This is an archived article that was published on sltrib.com in 2012, and information in the article may be outdated. It is provided only for personal research purposes and may not be reprinted.
Re "Senate resolution pushes ski interconnect" (Tribune, Feb. 21):
While the text of proposed Utah Senate Concurrent Resolution 10 does not directly support any single "interconnect" ski lift project, its timing with the current SkiLink debate is purposeful.
I cannot divine the intentions of sponsoring Sen. Wayne Niederhauser, R-Sandy, but the resolution seemingly expresses support for SkiLink and the proposed federal bills to sell 30 acres of national forest lands to the Canadian Talisker Corp. There have been numerous misrepresentations by Talisker.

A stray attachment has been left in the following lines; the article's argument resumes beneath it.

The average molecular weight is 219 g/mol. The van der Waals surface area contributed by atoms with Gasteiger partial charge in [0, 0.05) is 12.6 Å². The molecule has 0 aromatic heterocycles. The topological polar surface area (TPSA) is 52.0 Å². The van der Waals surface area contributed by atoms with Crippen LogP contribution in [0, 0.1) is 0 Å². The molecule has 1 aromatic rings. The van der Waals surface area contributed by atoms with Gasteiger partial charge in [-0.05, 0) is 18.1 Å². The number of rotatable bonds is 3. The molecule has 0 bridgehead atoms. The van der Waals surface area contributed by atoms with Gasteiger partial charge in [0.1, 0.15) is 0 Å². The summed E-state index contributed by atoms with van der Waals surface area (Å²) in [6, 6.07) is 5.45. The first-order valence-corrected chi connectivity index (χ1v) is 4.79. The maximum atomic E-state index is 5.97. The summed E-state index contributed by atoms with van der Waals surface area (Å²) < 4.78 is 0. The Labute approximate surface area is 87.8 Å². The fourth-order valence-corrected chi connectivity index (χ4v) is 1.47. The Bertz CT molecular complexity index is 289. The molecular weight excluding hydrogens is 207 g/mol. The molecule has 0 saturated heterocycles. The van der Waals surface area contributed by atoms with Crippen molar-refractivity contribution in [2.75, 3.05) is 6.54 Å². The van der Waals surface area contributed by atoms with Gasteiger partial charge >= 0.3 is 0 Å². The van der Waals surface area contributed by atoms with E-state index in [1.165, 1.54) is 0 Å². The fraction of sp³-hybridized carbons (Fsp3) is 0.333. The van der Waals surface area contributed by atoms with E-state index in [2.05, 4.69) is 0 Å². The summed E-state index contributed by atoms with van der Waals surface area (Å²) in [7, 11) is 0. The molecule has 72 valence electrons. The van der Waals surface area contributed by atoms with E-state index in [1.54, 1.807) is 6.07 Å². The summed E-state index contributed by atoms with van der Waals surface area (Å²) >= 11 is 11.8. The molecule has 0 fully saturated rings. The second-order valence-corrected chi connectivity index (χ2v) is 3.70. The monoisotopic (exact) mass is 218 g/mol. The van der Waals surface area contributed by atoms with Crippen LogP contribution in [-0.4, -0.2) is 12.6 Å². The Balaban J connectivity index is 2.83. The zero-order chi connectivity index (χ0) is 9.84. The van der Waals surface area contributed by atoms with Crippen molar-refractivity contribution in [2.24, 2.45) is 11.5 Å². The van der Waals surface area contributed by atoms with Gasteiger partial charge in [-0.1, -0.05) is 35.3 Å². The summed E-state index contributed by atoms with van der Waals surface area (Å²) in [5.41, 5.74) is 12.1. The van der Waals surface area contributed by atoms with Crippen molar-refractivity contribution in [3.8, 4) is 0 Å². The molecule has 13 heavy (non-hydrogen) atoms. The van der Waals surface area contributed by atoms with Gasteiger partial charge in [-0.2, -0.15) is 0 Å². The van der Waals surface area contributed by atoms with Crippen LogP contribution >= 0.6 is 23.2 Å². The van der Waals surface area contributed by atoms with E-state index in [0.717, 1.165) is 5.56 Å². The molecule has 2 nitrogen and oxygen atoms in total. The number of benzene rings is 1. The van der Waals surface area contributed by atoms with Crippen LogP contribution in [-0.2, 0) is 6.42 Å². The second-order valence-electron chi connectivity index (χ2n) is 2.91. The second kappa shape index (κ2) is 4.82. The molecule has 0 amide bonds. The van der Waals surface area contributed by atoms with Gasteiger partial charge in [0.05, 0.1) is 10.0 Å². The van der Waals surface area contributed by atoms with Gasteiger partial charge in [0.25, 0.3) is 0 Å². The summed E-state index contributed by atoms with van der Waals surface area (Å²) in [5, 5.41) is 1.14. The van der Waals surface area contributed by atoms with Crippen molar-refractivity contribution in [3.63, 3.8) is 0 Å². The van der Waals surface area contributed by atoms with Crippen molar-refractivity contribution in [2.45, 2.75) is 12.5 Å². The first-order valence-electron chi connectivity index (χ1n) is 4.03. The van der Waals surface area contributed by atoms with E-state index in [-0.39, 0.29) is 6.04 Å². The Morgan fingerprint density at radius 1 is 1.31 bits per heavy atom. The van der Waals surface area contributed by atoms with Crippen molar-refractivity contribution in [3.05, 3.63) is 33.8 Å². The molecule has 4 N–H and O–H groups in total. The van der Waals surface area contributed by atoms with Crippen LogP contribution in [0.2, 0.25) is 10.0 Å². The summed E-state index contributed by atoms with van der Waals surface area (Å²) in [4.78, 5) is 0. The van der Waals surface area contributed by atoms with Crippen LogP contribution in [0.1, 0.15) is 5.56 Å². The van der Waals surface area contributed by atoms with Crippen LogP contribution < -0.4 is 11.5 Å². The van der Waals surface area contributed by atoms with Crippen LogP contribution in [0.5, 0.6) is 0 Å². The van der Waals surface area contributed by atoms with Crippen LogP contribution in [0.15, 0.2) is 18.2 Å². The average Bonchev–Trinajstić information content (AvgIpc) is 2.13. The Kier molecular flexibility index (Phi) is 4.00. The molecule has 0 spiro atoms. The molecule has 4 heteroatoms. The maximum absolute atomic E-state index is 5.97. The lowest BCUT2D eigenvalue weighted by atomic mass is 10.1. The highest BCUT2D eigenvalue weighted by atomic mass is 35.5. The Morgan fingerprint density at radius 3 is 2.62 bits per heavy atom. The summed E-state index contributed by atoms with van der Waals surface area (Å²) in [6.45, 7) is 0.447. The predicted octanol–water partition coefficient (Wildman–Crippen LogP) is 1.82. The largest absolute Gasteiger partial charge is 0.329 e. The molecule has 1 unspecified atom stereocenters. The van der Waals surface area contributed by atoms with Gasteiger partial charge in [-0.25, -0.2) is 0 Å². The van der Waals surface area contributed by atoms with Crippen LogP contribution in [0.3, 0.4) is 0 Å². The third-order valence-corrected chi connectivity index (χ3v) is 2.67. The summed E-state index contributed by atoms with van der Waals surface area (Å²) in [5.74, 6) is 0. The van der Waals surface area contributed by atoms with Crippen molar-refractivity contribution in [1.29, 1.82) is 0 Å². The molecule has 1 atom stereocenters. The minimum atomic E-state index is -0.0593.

First, the Wasatch-Cache National Forest plan allows for no ski-area expansion. SkiLink is not allowed.
Therefore, Talisker has promoted bills to sell land to them to circumvent the Forest Service's plan, setting a terrible precedent for public land management.
Further, the path of SkiLink dissects the proposed Bear Trap Wilderness, which currently has no development. Bear Trap is critical in our watershed because it contains wetlands that filter our water.
Importantly, SkiLink is not a transportation project, as purported by Talisker. It is ski-area expansion. SkiLink requires a minimum of five lift rides, an hour of travel and $100. Talisker's "report" used travel data from the top 10 days, drastically overestimating its impact on traffic.